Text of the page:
Trevor Reekie discusses freedom of movement across geographical borders and on the dance floor with members of 47Soul.
47Soul's music is rooted in electronica and traditional Middle Eastern dance music called Dabke which dates back to Phoenician times. It makes for an amazing fusion of technology and traditional percussion. Blessed with 4 vocalists singing in English and Arabic, 47Soul have a strong repertoire that isn’t shy of political content.
47Soul got together about four years ago and chose the name 47Soul because, as they say, it refers to an individual’s freedom of movement, not only on the dance floor, but also across geographical borders.
1947 was the final year when people were able to move freely before the Arab-Israeli War. It’s a part of the world that has endured a long and troubled history that has resulted in families being separated and mass migration. As they say: “Palestine is a very symbolic cause... it really highlights something that exists all over the planet … the relationship between the farmer and the colonial coming from far away. The owner of the land and the new world … the quote unquote oppressor also brought things, and he might have used some of your people to build it, so this relationship of them and us when they go away doesn’t work...we have to look for what’s the resolution, but we can’t do that without acknowledging properly the oppression and standing against it… being indifferent about it is the soil of the evil…. If you are indifferent in times of oppression that means you are on the side of the oppressor….”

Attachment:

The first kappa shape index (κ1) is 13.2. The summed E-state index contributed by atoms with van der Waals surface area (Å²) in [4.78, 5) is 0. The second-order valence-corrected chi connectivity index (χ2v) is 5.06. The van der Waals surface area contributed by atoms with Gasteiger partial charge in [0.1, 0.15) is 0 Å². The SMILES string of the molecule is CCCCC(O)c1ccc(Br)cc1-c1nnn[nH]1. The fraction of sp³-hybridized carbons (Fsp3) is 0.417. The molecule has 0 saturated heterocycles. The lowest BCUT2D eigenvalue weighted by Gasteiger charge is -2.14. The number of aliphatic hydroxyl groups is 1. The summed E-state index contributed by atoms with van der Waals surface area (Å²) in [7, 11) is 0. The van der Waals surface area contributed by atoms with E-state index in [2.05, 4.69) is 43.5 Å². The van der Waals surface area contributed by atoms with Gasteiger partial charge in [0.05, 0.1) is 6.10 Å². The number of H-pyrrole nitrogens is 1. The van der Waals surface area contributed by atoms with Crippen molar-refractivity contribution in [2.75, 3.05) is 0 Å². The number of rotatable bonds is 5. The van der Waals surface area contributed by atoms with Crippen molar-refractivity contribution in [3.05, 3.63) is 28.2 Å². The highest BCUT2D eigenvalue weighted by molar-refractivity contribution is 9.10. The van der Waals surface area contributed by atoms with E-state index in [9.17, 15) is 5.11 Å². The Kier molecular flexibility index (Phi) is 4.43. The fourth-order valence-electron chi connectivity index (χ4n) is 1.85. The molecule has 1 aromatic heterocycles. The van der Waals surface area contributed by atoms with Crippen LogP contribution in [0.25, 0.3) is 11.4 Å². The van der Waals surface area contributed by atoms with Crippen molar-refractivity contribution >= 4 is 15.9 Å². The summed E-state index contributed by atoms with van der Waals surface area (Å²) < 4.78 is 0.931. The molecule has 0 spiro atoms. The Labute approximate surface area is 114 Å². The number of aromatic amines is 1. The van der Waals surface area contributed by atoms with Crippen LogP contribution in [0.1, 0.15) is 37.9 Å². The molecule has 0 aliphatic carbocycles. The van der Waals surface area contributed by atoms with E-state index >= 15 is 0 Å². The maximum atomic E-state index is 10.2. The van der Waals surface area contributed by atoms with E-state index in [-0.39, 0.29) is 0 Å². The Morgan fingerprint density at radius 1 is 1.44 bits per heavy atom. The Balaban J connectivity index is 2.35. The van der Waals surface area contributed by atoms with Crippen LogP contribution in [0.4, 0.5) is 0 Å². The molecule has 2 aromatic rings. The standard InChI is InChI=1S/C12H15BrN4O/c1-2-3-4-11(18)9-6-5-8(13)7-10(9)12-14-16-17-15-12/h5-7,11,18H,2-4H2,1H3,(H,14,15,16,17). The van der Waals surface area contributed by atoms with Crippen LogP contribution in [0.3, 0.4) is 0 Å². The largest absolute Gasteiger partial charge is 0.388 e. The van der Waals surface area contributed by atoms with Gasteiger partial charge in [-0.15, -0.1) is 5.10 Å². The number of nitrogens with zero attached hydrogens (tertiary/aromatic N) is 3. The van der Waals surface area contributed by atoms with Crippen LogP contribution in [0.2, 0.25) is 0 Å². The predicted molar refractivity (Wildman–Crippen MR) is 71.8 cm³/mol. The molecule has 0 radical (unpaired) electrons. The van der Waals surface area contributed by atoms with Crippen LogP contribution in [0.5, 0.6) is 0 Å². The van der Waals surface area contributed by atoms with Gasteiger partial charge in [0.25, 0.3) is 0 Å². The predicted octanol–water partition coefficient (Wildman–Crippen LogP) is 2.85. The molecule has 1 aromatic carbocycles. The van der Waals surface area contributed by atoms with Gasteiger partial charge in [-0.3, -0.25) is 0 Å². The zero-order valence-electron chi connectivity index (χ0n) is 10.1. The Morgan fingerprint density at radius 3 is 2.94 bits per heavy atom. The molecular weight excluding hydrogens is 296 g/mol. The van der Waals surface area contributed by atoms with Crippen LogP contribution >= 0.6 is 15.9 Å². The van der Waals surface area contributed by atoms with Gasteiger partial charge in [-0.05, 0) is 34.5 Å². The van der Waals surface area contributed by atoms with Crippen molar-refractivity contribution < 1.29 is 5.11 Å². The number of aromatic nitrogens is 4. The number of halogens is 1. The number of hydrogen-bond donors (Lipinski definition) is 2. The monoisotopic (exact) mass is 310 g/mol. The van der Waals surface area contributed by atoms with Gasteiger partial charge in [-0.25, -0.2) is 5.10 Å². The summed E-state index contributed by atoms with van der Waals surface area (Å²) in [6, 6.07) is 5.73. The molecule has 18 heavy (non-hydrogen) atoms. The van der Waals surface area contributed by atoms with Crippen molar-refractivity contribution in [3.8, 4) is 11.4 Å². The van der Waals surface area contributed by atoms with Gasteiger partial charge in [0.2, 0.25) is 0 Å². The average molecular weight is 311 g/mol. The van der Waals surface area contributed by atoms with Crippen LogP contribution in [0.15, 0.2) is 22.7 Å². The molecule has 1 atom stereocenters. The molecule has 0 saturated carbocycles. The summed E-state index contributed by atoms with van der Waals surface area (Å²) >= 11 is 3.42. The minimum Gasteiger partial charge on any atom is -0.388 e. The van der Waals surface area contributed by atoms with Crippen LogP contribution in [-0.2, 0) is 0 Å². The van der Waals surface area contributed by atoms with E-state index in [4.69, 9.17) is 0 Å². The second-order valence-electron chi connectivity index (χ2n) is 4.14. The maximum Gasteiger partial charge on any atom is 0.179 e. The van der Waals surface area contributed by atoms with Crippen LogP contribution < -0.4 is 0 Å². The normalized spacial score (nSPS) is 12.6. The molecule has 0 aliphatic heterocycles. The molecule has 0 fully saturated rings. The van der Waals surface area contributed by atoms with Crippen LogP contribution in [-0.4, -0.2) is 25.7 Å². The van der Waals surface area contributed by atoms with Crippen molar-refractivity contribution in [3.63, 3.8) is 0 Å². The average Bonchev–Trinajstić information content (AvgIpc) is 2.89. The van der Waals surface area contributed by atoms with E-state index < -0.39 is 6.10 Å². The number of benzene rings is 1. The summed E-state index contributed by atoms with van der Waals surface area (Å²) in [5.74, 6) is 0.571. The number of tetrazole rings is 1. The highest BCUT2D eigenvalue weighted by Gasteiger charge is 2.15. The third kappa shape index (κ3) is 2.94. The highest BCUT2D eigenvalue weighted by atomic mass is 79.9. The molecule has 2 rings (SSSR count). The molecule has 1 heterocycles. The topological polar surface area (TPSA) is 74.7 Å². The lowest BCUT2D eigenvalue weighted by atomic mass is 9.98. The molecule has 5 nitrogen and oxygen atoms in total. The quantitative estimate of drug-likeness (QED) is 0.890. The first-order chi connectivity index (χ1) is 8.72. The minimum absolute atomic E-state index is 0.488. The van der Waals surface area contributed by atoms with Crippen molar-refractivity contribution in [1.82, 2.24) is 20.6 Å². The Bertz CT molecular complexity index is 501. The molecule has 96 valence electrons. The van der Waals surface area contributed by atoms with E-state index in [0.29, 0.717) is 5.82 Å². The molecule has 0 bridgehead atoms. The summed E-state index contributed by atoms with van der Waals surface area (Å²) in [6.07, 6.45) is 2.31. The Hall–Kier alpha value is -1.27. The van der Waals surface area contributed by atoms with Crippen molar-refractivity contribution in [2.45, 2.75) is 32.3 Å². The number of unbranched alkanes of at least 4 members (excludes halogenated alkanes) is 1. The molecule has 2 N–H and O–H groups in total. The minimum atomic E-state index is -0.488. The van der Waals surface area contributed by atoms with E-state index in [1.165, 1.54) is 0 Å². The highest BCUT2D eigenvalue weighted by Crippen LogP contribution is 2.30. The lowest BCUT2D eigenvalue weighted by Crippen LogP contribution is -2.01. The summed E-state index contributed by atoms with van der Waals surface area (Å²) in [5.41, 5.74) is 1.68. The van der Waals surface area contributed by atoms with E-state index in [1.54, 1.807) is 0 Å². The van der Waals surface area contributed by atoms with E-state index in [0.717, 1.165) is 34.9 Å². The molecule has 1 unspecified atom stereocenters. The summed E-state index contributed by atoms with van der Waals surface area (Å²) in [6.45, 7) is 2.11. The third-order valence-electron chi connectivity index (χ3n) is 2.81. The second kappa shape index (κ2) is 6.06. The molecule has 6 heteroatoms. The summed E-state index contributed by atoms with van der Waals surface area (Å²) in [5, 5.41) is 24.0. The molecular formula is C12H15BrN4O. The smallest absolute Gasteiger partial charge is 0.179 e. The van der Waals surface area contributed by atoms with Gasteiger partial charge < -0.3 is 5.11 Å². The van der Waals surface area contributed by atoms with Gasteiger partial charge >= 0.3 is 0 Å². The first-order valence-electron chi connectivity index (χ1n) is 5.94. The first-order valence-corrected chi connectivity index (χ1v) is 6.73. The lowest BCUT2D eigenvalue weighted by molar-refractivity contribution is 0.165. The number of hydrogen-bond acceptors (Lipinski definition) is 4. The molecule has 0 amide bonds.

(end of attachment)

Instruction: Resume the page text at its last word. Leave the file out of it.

With Songs like ‘I Don't Know Where You’re From’, 47Soul have built a loyal audience, primarily in the Middle East and Europe, mainly thru word of mouth from their incendiary live performances, that have seen them graduate to the festival circuit and WOMAD. This is their fifth WOMAD Festival, but their first time in New Zealand.